This is akin to how consumers set up media preferences and shopping choices on advanced platforms such as the New York Times and Amazon. An added benefit is the ability to engage patients beyond just an episode of care on a continuing basis to serve health and wellness needs in addition to treatment for medical conditions.
We have to defragment the healthcare experience first
Gaining access to and receiving healthcare is a fragmented consumer experience, at best, today. Historically, we have had a highly siloed healthcare data infrastructure and interoperability between various proprietary systems is a work-in-progress.
As consumer demands increase, the need to combine medical and nonmedical information such as demographics, web traffic data and social profiles will place an increasing burden on digital health leaders to operationalize consumer engagement platforms that can create targeted outreach campaigns, deliver seamless experiences for access to care and improve healthcare outcomes with data-driven interventions.
The fragmented nature of the data means that stitching together clinical, financial and demographic data from internal and external sources is one of the biggest tasks for healthcare today.
We are at the very beginning stages of the transformation. Our immediate priority is to transcend the clinical system of record, i.e. EHR systems, because an increasing amount of data relevant to the healthcare experience of the future sits outside the system of record.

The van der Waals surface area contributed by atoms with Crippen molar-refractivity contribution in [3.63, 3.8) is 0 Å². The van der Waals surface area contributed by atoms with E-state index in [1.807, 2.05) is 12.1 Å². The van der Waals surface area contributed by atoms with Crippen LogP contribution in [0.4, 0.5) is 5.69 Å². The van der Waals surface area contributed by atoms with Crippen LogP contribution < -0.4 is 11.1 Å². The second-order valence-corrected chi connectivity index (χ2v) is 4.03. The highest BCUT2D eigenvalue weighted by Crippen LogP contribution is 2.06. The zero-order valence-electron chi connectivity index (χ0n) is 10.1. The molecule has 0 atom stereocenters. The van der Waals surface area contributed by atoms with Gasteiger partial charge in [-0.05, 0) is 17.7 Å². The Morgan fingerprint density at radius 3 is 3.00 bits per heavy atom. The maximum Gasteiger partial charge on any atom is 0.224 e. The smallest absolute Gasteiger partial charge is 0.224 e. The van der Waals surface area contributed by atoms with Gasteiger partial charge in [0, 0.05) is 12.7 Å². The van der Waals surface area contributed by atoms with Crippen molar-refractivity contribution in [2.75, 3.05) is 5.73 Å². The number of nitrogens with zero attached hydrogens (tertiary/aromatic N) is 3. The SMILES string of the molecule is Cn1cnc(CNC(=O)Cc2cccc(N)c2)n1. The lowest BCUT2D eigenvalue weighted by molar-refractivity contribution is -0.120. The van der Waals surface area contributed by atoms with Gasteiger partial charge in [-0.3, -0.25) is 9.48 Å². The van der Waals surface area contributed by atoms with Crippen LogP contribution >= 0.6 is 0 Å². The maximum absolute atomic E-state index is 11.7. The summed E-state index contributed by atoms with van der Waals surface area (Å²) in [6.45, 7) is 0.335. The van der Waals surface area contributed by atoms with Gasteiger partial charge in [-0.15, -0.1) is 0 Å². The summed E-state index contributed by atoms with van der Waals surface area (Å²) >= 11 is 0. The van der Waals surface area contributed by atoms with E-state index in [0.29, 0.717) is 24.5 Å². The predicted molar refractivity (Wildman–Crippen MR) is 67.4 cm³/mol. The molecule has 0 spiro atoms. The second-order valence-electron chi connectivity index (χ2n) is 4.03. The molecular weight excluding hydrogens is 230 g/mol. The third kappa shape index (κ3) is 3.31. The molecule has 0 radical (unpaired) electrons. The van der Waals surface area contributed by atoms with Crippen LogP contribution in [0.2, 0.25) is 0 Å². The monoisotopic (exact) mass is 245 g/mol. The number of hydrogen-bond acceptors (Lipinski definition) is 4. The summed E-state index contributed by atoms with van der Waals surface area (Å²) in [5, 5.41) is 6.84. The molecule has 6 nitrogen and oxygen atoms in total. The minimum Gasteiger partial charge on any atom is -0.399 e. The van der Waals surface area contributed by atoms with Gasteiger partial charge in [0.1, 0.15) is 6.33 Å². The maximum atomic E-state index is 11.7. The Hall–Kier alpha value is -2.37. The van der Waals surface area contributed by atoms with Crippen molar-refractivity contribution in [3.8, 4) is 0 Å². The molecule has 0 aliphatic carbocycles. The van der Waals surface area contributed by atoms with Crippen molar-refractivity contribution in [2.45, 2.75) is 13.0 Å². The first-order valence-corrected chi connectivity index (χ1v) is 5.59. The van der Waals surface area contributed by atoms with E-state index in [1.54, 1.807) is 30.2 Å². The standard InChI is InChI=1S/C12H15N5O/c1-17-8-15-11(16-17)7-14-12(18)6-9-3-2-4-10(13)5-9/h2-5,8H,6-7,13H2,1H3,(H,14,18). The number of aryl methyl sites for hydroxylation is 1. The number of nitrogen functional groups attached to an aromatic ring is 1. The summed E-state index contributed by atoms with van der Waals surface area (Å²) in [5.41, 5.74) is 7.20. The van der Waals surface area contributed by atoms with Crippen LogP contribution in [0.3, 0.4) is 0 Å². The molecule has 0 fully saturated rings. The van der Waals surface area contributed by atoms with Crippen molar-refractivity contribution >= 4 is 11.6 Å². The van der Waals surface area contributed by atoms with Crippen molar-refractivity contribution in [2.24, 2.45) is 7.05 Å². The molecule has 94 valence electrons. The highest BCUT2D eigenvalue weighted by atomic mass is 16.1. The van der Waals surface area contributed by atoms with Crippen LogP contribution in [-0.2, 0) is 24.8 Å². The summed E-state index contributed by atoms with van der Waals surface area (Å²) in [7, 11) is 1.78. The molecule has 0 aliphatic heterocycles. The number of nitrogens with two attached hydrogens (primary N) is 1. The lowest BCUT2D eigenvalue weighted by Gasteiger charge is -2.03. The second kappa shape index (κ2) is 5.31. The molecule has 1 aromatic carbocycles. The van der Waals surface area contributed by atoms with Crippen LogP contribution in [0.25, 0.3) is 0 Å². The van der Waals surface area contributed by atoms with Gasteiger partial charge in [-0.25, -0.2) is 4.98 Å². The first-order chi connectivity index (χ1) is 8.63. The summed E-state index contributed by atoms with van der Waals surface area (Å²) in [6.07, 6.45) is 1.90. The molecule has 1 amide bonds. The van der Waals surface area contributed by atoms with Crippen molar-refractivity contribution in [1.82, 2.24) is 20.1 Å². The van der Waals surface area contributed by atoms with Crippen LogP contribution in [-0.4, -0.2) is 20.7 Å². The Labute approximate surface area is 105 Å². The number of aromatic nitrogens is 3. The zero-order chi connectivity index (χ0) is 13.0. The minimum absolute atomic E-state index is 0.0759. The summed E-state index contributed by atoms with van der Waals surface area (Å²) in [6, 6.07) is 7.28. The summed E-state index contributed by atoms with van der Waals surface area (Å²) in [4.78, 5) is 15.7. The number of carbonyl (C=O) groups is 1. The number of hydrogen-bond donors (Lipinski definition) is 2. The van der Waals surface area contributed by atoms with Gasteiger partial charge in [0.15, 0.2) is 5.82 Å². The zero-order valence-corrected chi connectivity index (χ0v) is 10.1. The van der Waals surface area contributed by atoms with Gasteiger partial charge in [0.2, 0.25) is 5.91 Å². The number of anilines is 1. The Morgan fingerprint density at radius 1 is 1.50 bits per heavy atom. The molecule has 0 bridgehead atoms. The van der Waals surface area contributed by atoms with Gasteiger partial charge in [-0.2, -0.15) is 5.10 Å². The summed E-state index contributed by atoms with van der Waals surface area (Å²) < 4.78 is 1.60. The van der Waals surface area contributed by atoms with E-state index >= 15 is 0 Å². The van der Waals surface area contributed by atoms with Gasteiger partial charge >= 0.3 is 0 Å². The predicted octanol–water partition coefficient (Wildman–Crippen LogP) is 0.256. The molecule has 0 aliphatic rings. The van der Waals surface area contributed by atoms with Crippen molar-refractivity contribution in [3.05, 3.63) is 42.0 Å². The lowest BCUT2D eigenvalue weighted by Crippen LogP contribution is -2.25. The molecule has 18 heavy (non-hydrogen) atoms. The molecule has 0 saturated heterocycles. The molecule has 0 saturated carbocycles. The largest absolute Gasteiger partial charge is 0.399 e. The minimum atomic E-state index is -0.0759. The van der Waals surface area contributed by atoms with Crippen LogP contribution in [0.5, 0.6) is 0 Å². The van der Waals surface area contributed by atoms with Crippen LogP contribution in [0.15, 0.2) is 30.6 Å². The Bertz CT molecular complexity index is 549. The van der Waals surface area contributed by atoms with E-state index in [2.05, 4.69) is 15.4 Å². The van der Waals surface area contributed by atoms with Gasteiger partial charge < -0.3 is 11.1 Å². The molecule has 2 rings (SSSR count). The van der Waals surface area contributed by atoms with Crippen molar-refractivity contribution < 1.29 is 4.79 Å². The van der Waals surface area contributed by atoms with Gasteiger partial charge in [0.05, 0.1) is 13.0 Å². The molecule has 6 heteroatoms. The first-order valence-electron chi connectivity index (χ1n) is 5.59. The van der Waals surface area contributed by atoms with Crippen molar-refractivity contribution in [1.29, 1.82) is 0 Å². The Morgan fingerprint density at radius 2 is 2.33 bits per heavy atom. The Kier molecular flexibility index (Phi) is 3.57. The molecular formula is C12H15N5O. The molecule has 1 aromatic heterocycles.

Digital health leaders will need to build more consumer-friendly features such as identity federation that can improve personalization and help optimize workflows in access. Enhanced data management capabilities will enable advanced analytics such as AI and ML for better targeting and interventions.
At the same time, digital health leaders must consider data privacy, security and communication preferences to comply with HIPAA and other laws, a burden many online platforms for consumer goods and services don’t have to carry.
Identity management and omnichannel communication are on their way to becoming foundational capabilities for health systems to engage across in-person and virtual touch points that increase LTV. Personalization also enables caregivers to navigate patients to the most appropriate care.
The final piece of the equation is matching the supply to demand. In a hybrid environment, the same service may be available virtually or in person, in synchronous or asynchronous modalities. Advanced analytics and forecasting tools can improve steerage and match supply to demand.
Healthcare consumerism is a reality. One way or another, health systems must adapt to this new reality.